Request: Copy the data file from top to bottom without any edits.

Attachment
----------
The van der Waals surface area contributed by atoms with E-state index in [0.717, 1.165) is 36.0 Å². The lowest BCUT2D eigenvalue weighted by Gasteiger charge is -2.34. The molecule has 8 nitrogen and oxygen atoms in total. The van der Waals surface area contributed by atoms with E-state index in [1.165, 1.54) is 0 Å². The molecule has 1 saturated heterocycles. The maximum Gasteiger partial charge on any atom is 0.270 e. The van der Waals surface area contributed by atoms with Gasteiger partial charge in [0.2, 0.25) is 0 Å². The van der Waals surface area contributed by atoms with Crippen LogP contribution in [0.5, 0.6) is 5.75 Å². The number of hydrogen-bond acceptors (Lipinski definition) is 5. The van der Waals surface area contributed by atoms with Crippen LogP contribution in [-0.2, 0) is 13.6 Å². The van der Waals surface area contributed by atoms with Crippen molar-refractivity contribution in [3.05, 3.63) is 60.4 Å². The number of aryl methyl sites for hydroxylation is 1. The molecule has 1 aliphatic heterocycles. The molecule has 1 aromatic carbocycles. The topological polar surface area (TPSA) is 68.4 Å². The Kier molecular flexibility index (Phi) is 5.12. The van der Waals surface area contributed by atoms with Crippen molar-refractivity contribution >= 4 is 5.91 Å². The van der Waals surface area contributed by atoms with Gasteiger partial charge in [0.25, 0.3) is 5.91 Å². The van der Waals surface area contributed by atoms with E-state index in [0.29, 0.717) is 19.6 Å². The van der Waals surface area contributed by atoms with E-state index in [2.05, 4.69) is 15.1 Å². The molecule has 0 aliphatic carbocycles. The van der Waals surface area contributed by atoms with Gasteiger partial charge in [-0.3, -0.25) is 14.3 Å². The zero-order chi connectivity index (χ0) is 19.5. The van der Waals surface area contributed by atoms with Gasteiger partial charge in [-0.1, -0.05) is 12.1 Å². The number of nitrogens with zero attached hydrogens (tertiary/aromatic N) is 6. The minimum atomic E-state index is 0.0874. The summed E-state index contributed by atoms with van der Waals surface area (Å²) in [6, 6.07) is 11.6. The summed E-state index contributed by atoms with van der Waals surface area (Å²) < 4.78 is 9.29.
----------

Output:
The van der Waals surface area contributed by atoms with E-state index in [0.717, 1.165) is 36.0 Å². The lowest BCUT2D eigenvalue weighted by Gasteiger charge is -2.34. The molecule has 8 nitrogen and oxygen atoms in total. The van der Waals surface area contributed by atoms with E-state index in [1.165, 1.54) is 0 Å². The molecule has 1 saturated heterocycles. The maximum Gasteiger partial charge on any atom is 0.270 e. The van der Waals surface area contributed by atoms with Gasteiger partial charge in [0.2, 0.25) is 0 Å². The van der Waals surface area contributed by atoms with Crippen LogP contribution in [0.5, 0.6) is 5.75 Å². The number of hydrogen-bond acceptors (Lipinski definition) is 5. The van der Waals surface area contributed by atoms with Crippen LogP contribution in [-0.2, 0) is 13.6 Å². The van der Waals surface area contributed by atoms with Crippen molar-refractivity contribution in [3.05, 3.63) is 60.4 Å². The number of aryl methyl sites for hydroxylation is 1. The molecule has 1 aliphatic heterocycles. The molecule has 1 aromatic carbocycles. The topological polar surface area (TPSA) is 68.4 Å². The Kier molecular flexibility index (Phi) is 5.12. The van der Waals surface area contributed by atoms with Crippen molar-refractivity contribution >= 4 is 5.91 Å². The van der Waals surface area contributed by atoms with Gasteiger partial charge in [0.25, 0.3) is 5.91 Å². The van der Waals surface area contributed by atoms with E-state index in [0.29, 0.717) is 19.6 Å². The van der Waals surface area contributed by atoms with E-state index in [2.05, 4.69) is 15.1 Å². The molecule has 0 aliphatic carbocycles. The van der Waals surface area contributed by atoms with Gasteiger partial charge in [-0.3, -0.25) is 14.3 Å². The zero-order chi connectivity index (χ0) is 19.5. The van der Waals surface area contributed by atoms with Gasteiger partial charge in [-0.1, -0.05) is 12.1 Å². The number of nitrogens with zero attached hydrogens (tertiary/aromatic N) is 6. The minimum atomic E-state index is 0.0874. The summed E-state index contributed by atoms with van der Waals surface area (Å²) in [6, 6.07) is 11.6. The summed E-state index contributed by atoms with van der Waals surface area (Å²) < 4.78 is 9.29.